PDA

View Full Version : Hand Tap Chamfer Specs?



Paul Alciatore
02-27-2013, 01:29 PM
I am doing some research on taps, mostly on hand taps at the present time. Hand taps are often sold in sets of three: taper, plug, and bottom. The main difference in these three taps is the length and angle of the tapered area at the tip, properly called the chamfer. I can find specs for every other dimension on hand taps down to the fifth decimal place, but can not find even a general rule for the length of these chamfers.

The best reference I can find for this information is the McMaster-Carr web site which, in summary, states:

Taper Chamfer = 7 to 10 threads
Plug Chamfer = 3 to 5 threads
Bottom Chamfer = 1 to 2 threads

Is there any better spec on the lengths of these chamfers? Perhaps a manufacturer's site?

I may be looking at spiral point taps next so any info on them would also be appreciated.

Arcane
02-27-2013, 09:02 PM
http://www.threadtools.com/Files/Taps%20technical%20info.pdf

Paul Alciatore
02-27-2013, 10:11 PM
Good one. It says about the same thing as McMaster. It is nice to see confirmation.

Thanks!


http://www.threadtools.com/Files/Taps%20technical%20info.pdf

oldtiffie
02-27-2013, 10:28 PM
http://www.micro-machine-shop.com/tap_nomenclature.pdf

http://www.newmantools.com/taps/styles.htm

Black Forest
02-28-2013, 01:47 AM
Not related to your inquiry directly but a heads up for those that don't know this little bit of info.

I bought a set of taps and dies in a nice plastic case a few years ago. There were three taps of each size included. Wow I thought. I just grabbed one of the three taps for what ever size I needed. Damn taps were crap. Half the time the bolt wouldn't thread into the hole or the tap broke. I was surprised as these taps were made in Germany and not a cheap Chinese import. Then Lo and Behold I found out on this site that Hand taps often come in a set of three. You use the tap with one ring on the shank first. Then the tap with two rings and finally you finish the hole with the tap with no ring.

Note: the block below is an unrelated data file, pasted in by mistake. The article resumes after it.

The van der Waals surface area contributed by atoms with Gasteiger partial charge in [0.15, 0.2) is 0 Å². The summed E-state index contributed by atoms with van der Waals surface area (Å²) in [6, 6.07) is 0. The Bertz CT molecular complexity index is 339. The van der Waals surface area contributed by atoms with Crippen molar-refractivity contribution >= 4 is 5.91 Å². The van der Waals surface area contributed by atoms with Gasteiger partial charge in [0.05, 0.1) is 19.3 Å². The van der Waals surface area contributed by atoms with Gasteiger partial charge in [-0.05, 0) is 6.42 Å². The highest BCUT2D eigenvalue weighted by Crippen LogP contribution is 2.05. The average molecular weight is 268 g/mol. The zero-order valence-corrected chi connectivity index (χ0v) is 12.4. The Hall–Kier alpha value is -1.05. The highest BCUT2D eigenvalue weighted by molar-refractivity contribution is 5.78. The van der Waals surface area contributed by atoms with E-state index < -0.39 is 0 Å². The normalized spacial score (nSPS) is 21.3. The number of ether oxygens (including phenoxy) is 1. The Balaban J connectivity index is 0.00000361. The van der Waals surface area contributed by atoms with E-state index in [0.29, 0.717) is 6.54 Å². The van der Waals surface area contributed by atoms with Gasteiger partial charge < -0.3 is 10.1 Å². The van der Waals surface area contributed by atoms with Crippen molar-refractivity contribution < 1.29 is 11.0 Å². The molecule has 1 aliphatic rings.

All of a sudden my crap taps were fine at cutting on size and didn't break! I then went and bought machine taps of all the sizes I needed. Live and Learn.

Sorry for the hijack but it might save someone some head scratching and money.

Paul Alciatore
02-28-2013, 02:17 AM
Yes, a few years ago I got a set like that myself from Grizzly. It was a set of metric taps. I had many hand taps that I had purchased at various times over the years and all of them, weather hardware store, or ground taps in sets of three (taper, plug, and bottom) cut a full diameter thread. But these metric taps from Grizzly were marked with 2, 1, or no rings and a close observation showed that not only were the chamfers of different lengths, but the ones with 2 rings only had about 50% of the full tooth height and the ones with 1 ring about 75% of the tooth. A screw would not fit in a hole that was threaded with only the 2 ring tap or even in one threaded with a 1 ring tap. You had to use all three of them in succession to get the full thread. This system has it's advantages and disadvantages. Since each tap only cut a fraction of the thread, there is a lot less danger of breakage. But it takes three times as long to get even a through hole threaded.

I concluded it was a metric thing. I have never seen or seen a description of such taps in English (inch) sizes.